This post has been self-published on Youth Ki Awaaz by Urni Ganguly. Just like them, anyone can publish on Youth Ki Awaaz.

Why I Think Creating A Transgender Durga Is Problematic

More from Urni Ganguly

By Somrita Urni Ganguly:

Durga is Kali. Durga is Parvati. Durga is Shakti.

Durga is a warrior. Durga is time. Durga is a protector.

No matter which version of the myth you choose to believe, Durga is a mother, a woman, a fertile creator.

According to the Shiva Purana, Shiva had invoked Durga, in the form of Parvati, so that together they could create.

According to Devi Mahatmya, the male pantheon, when unsuccessful in checking the demoniac powers of Mahisasura, created Durga in the form of Shakti to quell the forces of evil.

durga puja

And therefore I have reservations with the creation of a transgender idol of Durga at the Jay Mitra Sarbojonin (community) – a small neighbourhood off Kumortoli, the humble potters’ quarter in North Calcutta.

That the transgender community suffers a woeful predicament in this country is an acknowledged fact. Previous articles for Youth Ki Awaaz bear testimony to the fact that I personally, fiercely fight for their human rights and champion their cause – not that I need to testify. However, I cannot fully comprehend the rationale behind creating a transgender Durga.

Anybody familiar with Hindu mythology would know that the concept of the Ardhnareshwar – or the androgynous superpower – is not an alien one. It is the union of purush (the male principle) and prakriti (the female principle) that gives birth to time, that creates life. It is necessary, in the present context, to highlight the essential double-standards of a society that worships the idea of the Ardhnareshwar, but ostracizes members of the transgender community. However, in my opinion, to recreate Durga in the image of the Ardhnareshwar is problematic.

The politics of Durga being a woman and then being gifted – or, however, you choose to read the story – with weapons that belonged to male deities, who collectively lost in their several attempts to control Mahisasura, is an idea that we still need to sustain our discourse on now, because of the everyday living realities of women, not just in this nation, but the world over.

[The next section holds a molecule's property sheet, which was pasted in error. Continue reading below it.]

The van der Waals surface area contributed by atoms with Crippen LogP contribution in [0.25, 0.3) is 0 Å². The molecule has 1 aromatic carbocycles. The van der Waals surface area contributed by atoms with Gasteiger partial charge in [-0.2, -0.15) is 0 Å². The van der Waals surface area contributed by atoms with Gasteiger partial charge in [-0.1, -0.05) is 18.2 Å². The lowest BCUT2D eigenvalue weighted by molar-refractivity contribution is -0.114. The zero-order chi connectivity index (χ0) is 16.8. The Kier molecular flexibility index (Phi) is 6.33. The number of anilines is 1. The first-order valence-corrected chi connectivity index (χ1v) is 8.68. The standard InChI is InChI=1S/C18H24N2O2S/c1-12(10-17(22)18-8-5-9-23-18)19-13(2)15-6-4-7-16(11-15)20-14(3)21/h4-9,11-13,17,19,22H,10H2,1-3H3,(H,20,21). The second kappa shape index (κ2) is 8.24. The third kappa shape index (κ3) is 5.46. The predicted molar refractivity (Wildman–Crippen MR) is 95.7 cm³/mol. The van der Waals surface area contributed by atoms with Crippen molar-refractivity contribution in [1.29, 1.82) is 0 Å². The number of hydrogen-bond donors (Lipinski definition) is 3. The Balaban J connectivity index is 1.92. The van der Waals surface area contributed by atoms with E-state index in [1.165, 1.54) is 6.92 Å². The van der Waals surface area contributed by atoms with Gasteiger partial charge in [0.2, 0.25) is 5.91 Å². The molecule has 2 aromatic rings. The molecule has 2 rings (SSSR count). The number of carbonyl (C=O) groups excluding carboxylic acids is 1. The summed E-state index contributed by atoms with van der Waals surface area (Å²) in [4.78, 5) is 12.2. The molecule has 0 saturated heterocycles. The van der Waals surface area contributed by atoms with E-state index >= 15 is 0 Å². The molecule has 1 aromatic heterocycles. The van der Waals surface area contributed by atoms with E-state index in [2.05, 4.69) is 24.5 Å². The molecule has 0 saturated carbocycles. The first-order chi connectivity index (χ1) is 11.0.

Championing the rights of one community cannot come at the cost of another. That is precisely why the first two waves of feminism had to be replaced by Third Wave Feminism because when we talk rights we cannot, in an extremely dilettante fashion, talk merely of the rights of a heterosexual, middle class, normative, white, working woman. We need to include in the polemics the rights of the Adivasis of Africa, the Dalits of India, the lesbians of Latin America and the transgender community of Columbia.

Why Durga Needs To Stay A Woman

Legend in Bengal says that without adding the punya mati (pure soil) obtained from a nishiddha palli (forbidden territory) to the clay figure of Durga, the idol is not complete. The rationale behind such an act is interesting: that when a man enters a brothel for sexual gratification, he leaves his virtues behind at the threshold, thus rendering the land under the feet of the sex-worker pure. And this soil has to be begged off and collected particularly from the hands of a sex-worker. It is believed that the Goddess cannot be satisfied unless a sex-worker ‘blesses’ the idol maker by giving him some punya mati from her nishiddha territory.

There is a poignant sense of beauty in this whole act of seeing a man begging a sex-worker – the same person that he would otherwise chastise and rebuke – for some pure soil from under her impure feet in an attempt to please an imagined construct of a Goddess. That the Mother Goddess (or the idea of Durga) stands for other suffering women, in whatever little way she can, is indeed something that we need to take note of. As a woman, she is both the beloved and the betrayed; both the sinner and the saint.

And therefore Durga needs to remain a woman while we simultaneously fight for the rights of other women and queer individuals – sex workers, lesbians, bisexuals, gays, and transgenders. Because her being a woman is simultaneously liberating and a reason for hope, along with being a manifestation of the essential hypocrisy of a patriarchal society.

Ya devi sarvabhuteshu shanti rupenna samasthitaa – let us hail that devi, that woman, who exists in all beings in the form of peace, consciousness, intelligence, sleep, hunger, power, thirst, modesty, faith, beauty, kindness, delusion, and contentment. (Stotra from Devi Mahatmya).